We recognize that there are limitations to forward-looking scenarios, but we’ve had a couple of instances where we’ve been able to tell how well and how strongly our scenario analysis works. Brexit was a shock event that allowed us to see how the portfolio reacted, and in February of this year when the VIX spiked we had another opportunity to check the process and how portfolios have reacted. We’ve got a reasonable degree of confidence in the process – it’s not perfect, but it does highlight this low interest rate regime and the need for asset allocators to go and find something else that will be diversifying for the portfolio. In certain scenarios, owning bonds could be one of the best performing positions in your portfolio, but equally, if we actually turn out to get a different scenario, it could actually be one of the worst performers in your portfolio. From our perspective flexibility is the key thing. Can you construct views that even within bond markets might actually be more diversifying than just owning outright duration – potentially a relative value between one market and another? Potentially the spread between the UK and Germany might look attractive, and it might actually be helpful. Another might be utilizing currencies as a diversifier. The Japanese yen, for example, is generally a very strong diversifier for lots of different portfolios.
In light of what your colleagues have said, Stuart, what insights can you share with investors around constructing or reconstructing their portfolios?
Peskin: As we engage in discussion with clients, we acknowledge that it’s a natural starting point to look at portfolios in comparison to history. If you look at the performance of a portfolio of U.S. stocks and bonds since World War II and focus on how a diversification of 60% stocks and 40% bonds has done, outcomes look pretty good except for the 1970s, a period of high inflation. But we have to remember that the extremes in interest rates and inflation then became a tailwind for everything that followed for the balance of post-WWII history. The benefit to bonds was straightforward – lower interest rates delivered a positive price return to bonds and lower inflation compressed the inflation premium that was priced in. On the equity side, we observed a ratcheting upwards of objective measurements for mean valuations, which provided a boost to equity returns. So, when we’re thinking about evaluating a diversified portfolio, a traditional 60/40 benchmark is probably not the best idea. I’m confident in saying that because in our forecasts for the next 10 years in terms of return, and looking at the portfolio including upside and downside cases, we’re creating 10,000 outcomes. This creates a meaningful picture of what the outcome might be from a probability standpoint for 60/40 using global equity and U.S. bonds.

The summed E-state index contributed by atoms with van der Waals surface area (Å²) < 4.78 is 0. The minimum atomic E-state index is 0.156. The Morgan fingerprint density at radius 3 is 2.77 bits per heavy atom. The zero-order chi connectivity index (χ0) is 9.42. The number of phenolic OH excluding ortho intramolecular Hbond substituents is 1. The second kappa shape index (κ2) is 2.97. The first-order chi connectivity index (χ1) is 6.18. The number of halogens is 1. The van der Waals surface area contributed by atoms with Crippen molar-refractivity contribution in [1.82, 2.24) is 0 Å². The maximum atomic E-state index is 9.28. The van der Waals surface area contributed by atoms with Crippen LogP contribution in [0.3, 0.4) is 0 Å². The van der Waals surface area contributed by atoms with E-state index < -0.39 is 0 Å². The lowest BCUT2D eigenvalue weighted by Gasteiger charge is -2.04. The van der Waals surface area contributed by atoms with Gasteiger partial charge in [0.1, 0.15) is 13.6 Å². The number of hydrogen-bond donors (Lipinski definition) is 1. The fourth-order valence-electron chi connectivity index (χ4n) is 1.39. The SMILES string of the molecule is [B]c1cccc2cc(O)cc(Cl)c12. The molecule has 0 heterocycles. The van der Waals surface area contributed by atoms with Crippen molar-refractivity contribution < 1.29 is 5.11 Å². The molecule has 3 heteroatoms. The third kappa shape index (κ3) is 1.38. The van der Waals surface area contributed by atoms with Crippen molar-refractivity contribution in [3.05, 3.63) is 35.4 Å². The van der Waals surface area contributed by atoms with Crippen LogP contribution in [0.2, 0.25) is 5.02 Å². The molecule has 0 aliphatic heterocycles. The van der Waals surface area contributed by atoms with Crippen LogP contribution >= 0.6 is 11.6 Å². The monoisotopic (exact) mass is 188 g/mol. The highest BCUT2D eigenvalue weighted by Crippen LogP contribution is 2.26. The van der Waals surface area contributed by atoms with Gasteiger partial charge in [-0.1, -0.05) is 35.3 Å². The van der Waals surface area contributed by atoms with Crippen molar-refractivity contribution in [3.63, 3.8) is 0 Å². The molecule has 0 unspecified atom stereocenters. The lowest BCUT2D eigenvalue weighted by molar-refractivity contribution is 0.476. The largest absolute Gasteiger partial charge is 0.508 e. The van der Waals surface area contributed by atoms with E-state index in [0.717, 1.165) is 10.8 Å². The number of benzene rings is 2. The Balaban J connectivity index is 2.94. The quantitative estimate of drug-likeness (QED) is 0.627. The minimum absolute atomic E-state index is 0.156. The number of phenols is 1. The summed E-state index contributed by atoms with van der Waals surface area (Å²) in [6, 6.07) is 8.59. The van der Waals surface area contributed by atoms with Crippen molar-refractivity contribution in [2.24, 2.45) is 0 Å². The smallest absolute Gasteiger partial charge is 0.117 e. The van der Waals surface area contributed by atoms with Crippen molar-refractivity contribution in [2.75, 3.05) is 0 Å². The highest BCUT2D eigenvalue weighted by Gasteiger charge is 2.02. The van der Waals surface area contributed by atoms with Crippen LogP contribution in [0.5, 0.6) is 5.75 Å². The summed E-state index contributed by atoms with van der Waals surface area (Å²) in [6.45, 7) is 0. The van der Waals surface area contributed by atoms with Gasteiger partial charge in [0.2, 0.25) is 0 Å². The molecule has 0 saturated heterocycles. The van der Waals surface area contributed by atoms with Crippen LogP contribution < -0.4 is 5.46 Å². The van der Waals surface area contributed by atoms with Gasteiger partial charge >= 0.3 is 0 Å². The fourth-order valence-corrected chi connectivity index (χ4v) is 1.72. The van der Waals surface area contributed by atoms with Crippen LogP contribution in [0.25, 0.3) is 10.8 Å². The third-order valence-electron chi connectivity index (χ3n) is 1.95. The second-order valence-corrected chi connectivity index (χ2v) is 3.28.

In the course of this work, we were able to tease out some very important points about what the outcome is likely to be, and it’s very different from what we see historically. That is, there’s a pretty high probability that we’ll have a 10% drawdown. It’s not going to take a black swan event to have a drawdown in 60/40. Historically, this was not the case.
So, what do we do about that? We modified a 60/40 portfolio modestly by replacing 20% of it with something else. We tested two different things. We tried a multi-asset strategy that is used as an equity replacement, so it delivers equity-like returns with about two-thirds of the volatility. We also put in an asset class that we find attractive – emerging market local currency – and allocated up to 20% in each case. There was only a 10% improvement in terms of those probabilities that I mentioned before. We shouldn’t be surprised by that given the modest nature of the changes we made. We also opened ourselves up to a number of different alternatives and created a diversified mix. How does that do versus traditional 60/40? Importantly, we see the previously mentioned probabilities of bad outcomes fall in a meaningful way – the tool helps us clarify our forward thinking for diversified portfolios, which at the moment are a bit unappreciated because they haven’t delivered the results that people were expecting.
In short, on a go-forward basis, the argument is much stronger that on a risk-adjusted return basis, investors should actually be moving away from the simple, traditional 60/40 allocation, and toward a more multi-asset and diversified portfolio.